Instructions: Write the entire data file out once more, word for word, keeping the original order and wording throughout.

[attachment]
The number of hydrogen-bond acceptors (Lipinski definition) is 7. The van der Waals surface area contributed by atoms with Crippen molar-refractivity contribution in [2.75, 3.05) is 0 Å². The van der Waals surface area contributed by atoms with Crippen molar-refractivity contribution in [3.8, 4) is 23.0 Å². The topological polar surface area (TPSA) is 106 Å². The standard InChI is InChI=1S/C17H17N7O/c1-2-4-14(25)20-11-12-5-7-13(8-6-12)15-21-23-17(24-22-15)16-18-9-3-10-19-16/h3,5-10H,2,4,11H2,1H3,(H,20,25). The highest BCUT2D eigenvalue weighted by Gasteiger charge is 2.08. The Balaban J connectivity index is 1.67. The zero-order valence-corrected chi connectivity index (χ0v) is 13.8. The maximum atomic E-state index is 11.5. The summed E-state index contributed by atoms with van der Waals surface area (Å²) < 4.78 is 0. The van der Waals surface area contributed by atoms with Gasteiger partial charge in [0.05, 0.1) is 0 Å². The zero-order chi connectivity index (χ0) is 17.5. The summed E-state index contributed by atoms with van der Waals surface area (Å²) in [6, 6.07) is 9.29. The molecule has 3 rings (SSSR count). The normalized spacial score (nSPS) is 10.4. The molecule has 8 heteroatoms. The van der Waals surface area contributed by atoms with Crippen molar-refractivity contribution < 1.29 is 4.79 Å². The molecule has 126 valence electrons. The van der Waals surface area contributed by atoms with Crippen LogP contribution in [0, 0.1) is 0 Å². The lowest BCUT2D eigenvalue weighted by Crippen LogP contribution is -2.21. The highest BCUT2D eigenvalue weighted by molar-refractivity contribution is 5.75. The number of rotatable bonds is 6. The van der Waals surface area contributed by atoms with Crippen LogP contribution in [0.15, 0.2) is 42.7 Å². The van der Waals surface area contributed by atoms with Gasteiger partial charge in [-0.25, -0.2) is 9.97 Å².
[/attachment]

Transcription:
The number of hydrogen-bond acceptors (Lipinski definition) is 7. The van der Waals surface area contributed by atoms with Crippen molar-refractivity contribution in [2.75, 3.05) is 0 Å². The van der Waals surface area contributed by atoms with Crippen molar-refractivity contribution in [3.8, 4) is 23.0 Å². The topological polar surface area (TPSA) is 106 Å². The standard InChI is InChI=1S/C17H17N7O/c1-2-4-14(25)20-11-12-5-7-13(8-6-12)15-21-23-17(24-22-15)16-18-9-3-10-19-16/h3,5-10H,2,4,11H2,1H3,(H,20,25). The highest BCUT2D eigenvalue weighted by Gasteiger charge is 2.08. The Balaban J connectivity index is 1.67. The zero-order valence-corrected chi connectivity index (χ0v) is 13.8. The maximum atomic E-state index is 11.5. The summed E-state index contributed by atoms with van der Waals surface area (Å²) < 4.78 is 0. The van der Waals surface area contributed by atoms with Gasteiger partial charge in [0.05, 0.1) is 0 Å². The zero-order chi connectivity index (χ0) is 17.5. The summed E-state index contributed by atoms with van der Waals surface area (Å²) in [6, 6.07) is 9.29. The molecule has 3 rings (SSSR count). The normalized spacial score (nSPS) is 10.4. The molecule has 8 heteroatoms. The van der Waals surface area contributed by atoms with Crippen molar-refractivity contribution < 1.29 is 4.79 Å². The molecule has 126 valence electrons. The van der Waals surface area contributed by atoms with Crippen LogP contribution in [0, 0.1) is 0 Å². The lowest BCUT2D eigenvalue weighted by Crippen LogP contribution is -2.21. The highest BCUT2D eigenvalue weighted by molar-refractivity contribution is 5.75. The number of rotatable bonds is 6. The van der Waals surface area contributed by atoms with Crippen LogP contribution in [0.15, 0.2) is 42.7 Å². The van der Waals surface area contributed by atoms with Gasteiger partial charge in [-0.25, -0.2) is 9.97 Å².